Amity Shlaes’s latest column for Bloomberg News argues that all federal taxes should instead be collected by the states. This might seem kind of radical, but, Shlaes explains, it has been done before:
There will be objections, of course. The first is that states’ collecting the money isn’t our tradition. It is, actually. Under the Articles of Confederation, the states, not individuals, owed payments to the federal government.
Well, there you have it! It worked under the Articles of Confederation! I can’t think of any objections to citing that highly successful governing arrangement as a model.
Shlaes’s bizarre argument here is the latest signpost in the “Constitutional Conservative” movement, which is a general trend among right-wing activists that claims that the Constitution requires the enactment of their preferred economic policies. The movement stretches from right-wing legal types to old white guys wearing colonial garb at Tea Party rallies. The general and recurrent flaw in their reasoning is that they assume that one side in an ongoing argument among the Founders was the sole legitimate expression of the national tradition. Often the movement’s definition of “The Founders” turns out to be the people who were arguing against the Founders.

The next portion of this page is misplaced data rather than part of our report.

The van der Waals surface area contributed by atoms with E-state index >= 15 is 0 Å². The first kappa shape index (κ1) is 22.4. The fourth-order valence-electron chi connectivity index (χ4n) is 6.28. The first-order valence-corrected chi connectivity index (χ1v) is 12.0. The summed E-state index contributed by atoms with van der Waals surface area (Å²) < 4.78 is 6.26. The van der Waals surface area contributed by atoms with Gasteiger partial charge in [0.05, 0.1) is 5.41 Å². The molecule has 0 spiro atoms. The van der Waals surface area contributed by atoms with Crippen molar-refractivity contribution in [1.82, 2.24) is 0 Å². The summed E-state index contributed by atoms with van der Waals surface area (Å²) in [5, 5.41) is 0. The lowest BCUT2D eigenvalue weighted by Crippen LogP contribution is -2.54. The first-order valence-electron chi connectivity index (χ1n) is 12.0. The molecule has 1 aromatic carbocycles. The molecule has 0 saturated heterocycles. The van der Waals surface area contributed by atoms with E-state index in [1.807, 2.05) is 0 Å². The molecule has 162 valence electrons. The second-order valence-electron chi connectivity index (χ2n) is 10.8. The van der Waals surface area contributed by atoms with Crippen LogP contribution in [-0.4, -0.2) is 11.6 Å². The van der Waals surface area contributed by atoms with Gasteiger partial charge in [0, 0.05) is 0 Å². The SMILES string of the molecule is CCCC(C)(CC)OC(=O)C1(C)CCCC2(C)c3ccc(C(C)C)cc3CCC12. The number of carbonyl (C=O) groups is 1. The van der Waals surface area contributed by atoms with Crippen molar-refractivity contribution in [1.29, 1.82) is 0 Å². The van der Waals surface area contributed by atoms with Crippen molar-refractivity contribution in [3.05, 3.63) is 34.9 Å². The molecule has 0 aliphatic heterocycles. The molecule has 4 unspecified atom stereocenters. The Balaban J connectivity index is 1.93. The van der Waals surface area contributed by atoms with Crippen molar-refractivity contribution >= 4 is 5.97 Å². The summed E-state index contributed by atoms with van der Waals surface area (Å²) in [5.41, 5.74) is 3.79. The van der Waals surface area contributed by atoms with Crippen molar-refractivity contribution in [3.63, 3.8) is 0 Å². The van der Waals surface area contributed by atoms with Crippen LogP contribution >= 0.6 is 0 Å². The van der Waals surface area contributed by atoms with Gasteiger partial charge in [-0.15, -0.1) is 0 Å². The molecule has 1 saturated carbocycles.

As Andrew Koppelman put it, they “read the Constitution as if the Antifederalists had won.” Of course, the trick here is to pretend that their side did win. Actually going ahead and citing the Articles of Confederation as your model undermines the case a bit.